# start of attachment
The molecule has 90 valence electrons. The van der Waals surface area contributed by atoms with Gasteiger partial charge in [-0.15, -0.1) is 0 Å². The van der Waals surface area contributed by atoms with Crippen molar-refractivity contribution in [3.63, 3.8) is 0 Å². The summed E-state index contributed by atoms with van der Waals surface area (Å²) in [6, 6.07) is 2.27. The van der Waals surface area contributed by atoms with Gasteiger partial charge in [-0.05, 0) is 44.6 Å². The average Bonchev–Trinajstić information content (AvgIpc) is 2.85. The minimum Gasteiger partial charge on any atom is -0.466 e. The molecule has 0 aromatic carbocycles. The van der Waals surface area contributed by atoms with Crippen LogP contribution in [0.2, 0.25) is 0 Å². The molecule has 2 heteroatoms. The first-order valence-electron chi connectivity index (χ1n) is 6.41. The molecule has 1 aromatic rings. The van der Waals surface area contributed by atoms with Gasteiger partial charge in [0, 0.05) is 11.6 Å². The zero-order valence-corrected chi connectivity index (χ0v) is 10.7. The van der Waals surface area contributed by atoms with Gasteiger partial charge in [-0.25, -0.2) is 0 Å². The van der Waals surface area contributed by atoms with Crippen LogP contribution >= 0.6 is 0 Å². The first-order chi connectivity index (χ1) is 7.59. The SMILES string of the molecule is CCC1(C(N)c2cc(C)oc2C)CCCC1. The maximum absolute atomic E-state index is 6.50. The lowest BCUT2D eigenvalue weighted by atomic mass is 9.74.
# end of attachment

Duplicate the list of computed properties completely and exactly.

The molecule has 90 valence electrons. The van der Waals surface area contributed by atoms with Gasteiger partial charge in [-0.15, -0.1) is 0 Å². The van der Waals surface area contributed by atoms with Crippen molar-refractivity contribution in [3.63, 3.8) is 0 Å². The summed E-state index contributed by atoms with van der Waals surface area (Å²) in [6, 6.07) is 2.27. The van der Waals surface area contributed by atoms with Gasteiger partial charge in [-0.05, 0) is 44.6 Å². The average Bonchev–Trinajstić information content (AvgIpc) is 2.85. The minimum Gasteiger partial charge on any atom is -0.466 e. The molecule has 0 aromatic carbocycles. The van der Waals surface area contributed by atoms with Crippen LogP contribution in [0.2, 0.25) is 0 Å². The molecule has 2 heteroatoms. The first-order valence-electron chi connectivity index (χ1n) is 6.41. The molecule has 1 aromatic rings. The van der Waals surface area contributed by atoms with Gasteiger partial charge in [0, 0.05) is 11.6 Å². The zero-order valence-corrected chi connectivity index (χ0v) is 10.7. The van der Waals surface area contributed by atoms with Gasteiger partial charge in [-0.25, -0.2) is 0 Å². The van der Waals surface area contributed by atoms with Crippen LogP contribution >= 0.6 is 0 Å². The first-order chi connectivity index (χ1) is 7.59. The SMILES string of the molecule is CCC1(C(N)c2cc(C)oc2C)CCCC1. The maximum absolute atomic E-state index is 6.50. The lowest BCUT2D eigenvalue weighted by atomic mass is 9.74.